Similarly, Allbirds co-founder, Tim Brown, shared how he runs a business built on environmentally-friendly materials. Brown highlighted how the company merged both sustainability and product teams to work together so an environmentally-conscious thinking is embedded in every product designed and developed. While it’s really all about creating a great shoe, sharing these new sustainable approaches to doing so is vital for the industry as a whole. According to Brown, “what is the point of finding a different way if you’re not willing to share it?”
Additionally, other companies like Walmart and Li & Fung also shared their initiatives focused on using more environmentally friendly fabrics. It’s clear the use of sustainable materials is shifting among the industry as retailers seek new and creative ways to ensure products are developed with the environment in mind.
2. Reducing Over-Production
Data shows the fashion industry has a reputation for high waste-producing activities – much of which can be attributed to over-production. At the summit, Li & Fung, a sourcing company, shared their efforts to improve supply chain processes utilizing the right technology to reduce lead times and get to more accurate quantities. They’re looking to leverage trend analysis and market insights so their customers can essentially better quantify demand and reduce over-production.
Likewise, Walmart shared that they no longer think about a “supply chain” but rather a “demand chain.” Their focus was on sourcing faster and smarter to reduce both lead time and quantities. They also see digital design and simplifying complex process as a way to reduce waste.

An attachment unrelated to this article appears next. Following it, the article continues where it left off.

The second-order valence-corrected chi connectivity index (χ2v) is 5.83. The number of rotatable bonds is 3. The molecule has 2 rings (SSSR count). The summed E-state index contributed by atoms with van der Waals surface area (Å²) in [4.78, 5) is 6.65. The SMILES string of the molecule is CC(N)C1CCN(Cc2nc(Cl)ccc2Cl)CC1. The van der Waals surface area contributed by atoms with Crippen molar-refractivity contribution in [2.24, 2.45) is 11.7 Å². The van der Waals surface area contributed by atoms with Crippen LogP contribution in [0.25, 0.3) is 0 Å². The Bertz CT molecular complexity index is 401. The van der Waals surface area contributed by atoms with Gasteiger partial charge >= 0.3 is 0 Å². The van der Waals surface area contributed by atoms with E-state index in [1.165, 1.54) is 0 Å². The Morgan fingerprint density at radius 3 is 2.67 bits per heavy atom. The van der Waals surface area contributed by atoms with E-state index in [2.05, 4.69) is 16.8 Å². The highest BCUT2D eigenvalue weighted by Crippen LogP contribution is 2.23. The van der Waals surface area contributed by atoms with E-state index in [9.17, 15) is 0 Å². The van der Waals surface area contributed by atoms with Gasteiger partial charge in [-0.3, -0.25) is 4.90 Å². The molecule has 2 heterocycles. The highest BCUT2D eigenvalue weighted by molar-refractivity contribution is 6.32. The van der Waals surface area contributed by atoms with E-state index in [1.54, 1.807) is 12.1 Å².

On that same note, if you can recall around this time last year, news of H&M’s $4 billion worth of unsold clothes broke headlines and revealed the true cost of investing in the wrong inventory, which only emphasized the issue of overproduction by tying a dollar figure to the problem, in addition to the obvious environmental impact from waste. At the summit, H&M shared how they’re beginning to apply AI to better quantify demand and the inventory needed to fulfill that demand to avoid over-production. What is especially interesting about their approach is how they’ve managed to use AI to understand how social influencer trends impact market demand, from which they claim to have seen positive early results.
3. Streamline Returns & Fulfillment
Lastly, retailers are aware of the environmental impact on packaging, specifically around returns and fulfillment. While the overuse of plastic weighs heavily on consumers’ minds, it’s not the only concern retailers have. Instead, a new focus on streamlining the fulfillment and returns process to make the best use of inventories to avoid excess waste is also top-of-mind.
As far as online order fulfillment goes, reducing the number of split shipments means less packaging, plus options for buy-online pickup in-store (BOPIS) virtually eliminate the packaging component. Many digital native brands at the summit shared how they were seeking partnerships with traditional retailers to provide the consumer a simpler way to return goods or opening up their own brick-and-mortar locations to help facilitate the seamless returns process consumers desire. Ultimately these options help retailers reduce materials for packaging, as well as other costs associated with returns (transportation and store transfer costs).